Don't Trash Our Air
Burning Trash Causes Pollution and Health Risks
Burning household trash, whether in an open pit, burn barrel or a wood stove, is illegal, unhealthy, unneighborly and unnecessary. It causes:
- serious health concerns and diseases,
- contaminated soil; and
- interference with the comfortable enjoyment of life or property.
What's Wrong with Burn Barrels?
Burn barrels smolder and temperatures rarely exceed 500 degrees Fahrenheit, which causes incomplete combustion and releases greater amounts of harmful chemicals into the air. Permitted incinerators operate at 1,800 degrees Fahrenheit to insure complete combustion, and they use efficient filters to reduce harmful emissions.
What's in the Smoke*?
Here are some of the air pollutants emitted by commonly burned materials and their potential health risks:
|If you burn...||it creates...||which may cause...|
Plastics, paper, pesticide containers,
|Dioxins and furans||immune suppressions, hormone system disruption, cancer|
|Plastics, petroleum products, styrofoam||Benzene||leukemia|
|Plastics, petroleum products||Formaldehyde||eye, nose and throat irritation, difficulty in breathing, skin rashes, cancer|
|Leaves||Particulate matter||respiratory problems, cardiac arrhythmia, heart attacks|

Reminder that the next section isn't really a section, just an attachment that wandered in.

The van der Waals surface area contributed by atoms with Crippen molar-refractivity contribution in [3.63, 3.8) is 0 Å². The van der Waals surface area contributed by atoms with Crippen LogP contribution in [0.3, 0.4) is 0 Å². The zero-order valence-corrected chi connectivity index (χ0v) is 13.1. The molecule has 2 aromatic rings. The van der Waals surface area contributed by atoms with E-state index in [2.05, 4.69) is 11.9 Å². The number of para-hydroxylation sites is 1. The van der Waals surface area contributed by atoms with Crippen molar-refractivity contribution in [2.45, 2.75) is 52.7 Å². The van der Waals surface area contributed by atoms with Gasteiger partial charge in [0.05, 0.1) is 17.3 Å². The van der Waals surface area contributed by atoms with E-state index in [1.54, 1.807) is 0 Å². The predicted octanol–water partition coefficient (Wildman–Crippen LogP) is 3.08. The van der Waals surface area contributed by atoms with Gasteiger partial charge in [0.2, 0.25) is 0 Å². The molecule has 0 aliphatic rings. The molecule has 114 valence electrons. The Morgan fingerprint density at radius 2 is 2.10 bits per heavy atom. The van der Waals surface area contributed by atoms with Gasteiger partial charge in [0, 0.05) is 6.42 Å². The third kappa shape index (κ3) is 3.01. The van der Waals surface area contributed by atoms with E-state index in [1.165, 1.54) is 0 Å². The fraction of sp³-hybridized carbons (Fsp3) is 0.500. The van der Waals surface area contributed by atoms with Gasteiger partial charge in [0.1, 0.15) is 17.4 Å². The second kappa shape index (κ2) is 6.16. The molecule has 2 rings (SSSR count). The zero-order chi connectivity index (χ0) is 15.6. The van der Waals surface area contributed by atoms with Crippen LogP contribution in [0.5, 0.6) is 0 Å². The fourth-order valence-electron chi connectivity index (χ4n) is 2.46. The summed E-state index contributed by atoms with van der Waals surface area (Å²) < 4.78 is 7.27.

|Plastics, pesticide containers,
|Polycyclic aromatic hydrocarbons||cancer|
|Plastic||Hydrogen chloride||corrosion to the eyes, skin, and mucous membranes, respiratory tract irritation and chronic bronchitis|
|Plastic, synthetic fibers||Hydrogen cyanide||neurological, respiratory, cardiovascular, and thyroid disorders|
|Leaves||Carbon monoxide||reduction in the oxygen-carrying capacity of the blood|
|Treated wood||Lead||heart and kidney disease, brain damage, reduced fertility,
|Batteries, treated wood||Cadmium||lung damage, kidney disease|
|Treated wood||Arsenic||gastrointestinal problems, anemia, kidney and liver disease, cancer|
|Batteries, treated wood||Mercury||nervous system and kidney damage|
|Batteries||Chromium||respiratory effects, cancer|
* This is not a complete list of toxins.
Who is at Risk?
Everyone. People, pets, and wildlife who are exposed to smoke, especially those with heart and lung conditions, experience a variety of symptoms, including:
- burning eyes and nose
- asthma attacks
The smoke from fires can also deposit chemicals on lawns, gardens, and soil, which exposes people to those chemicals by eating the fruit and vegetables grown near the trash fire or in garden soil tilled with the toxic ashes. Young children may be at greater risk than adults because of their playing behaviors, small size, and developing bodies.
Visit the Green Living page for tips on how you can make a positive impact on New York's environment.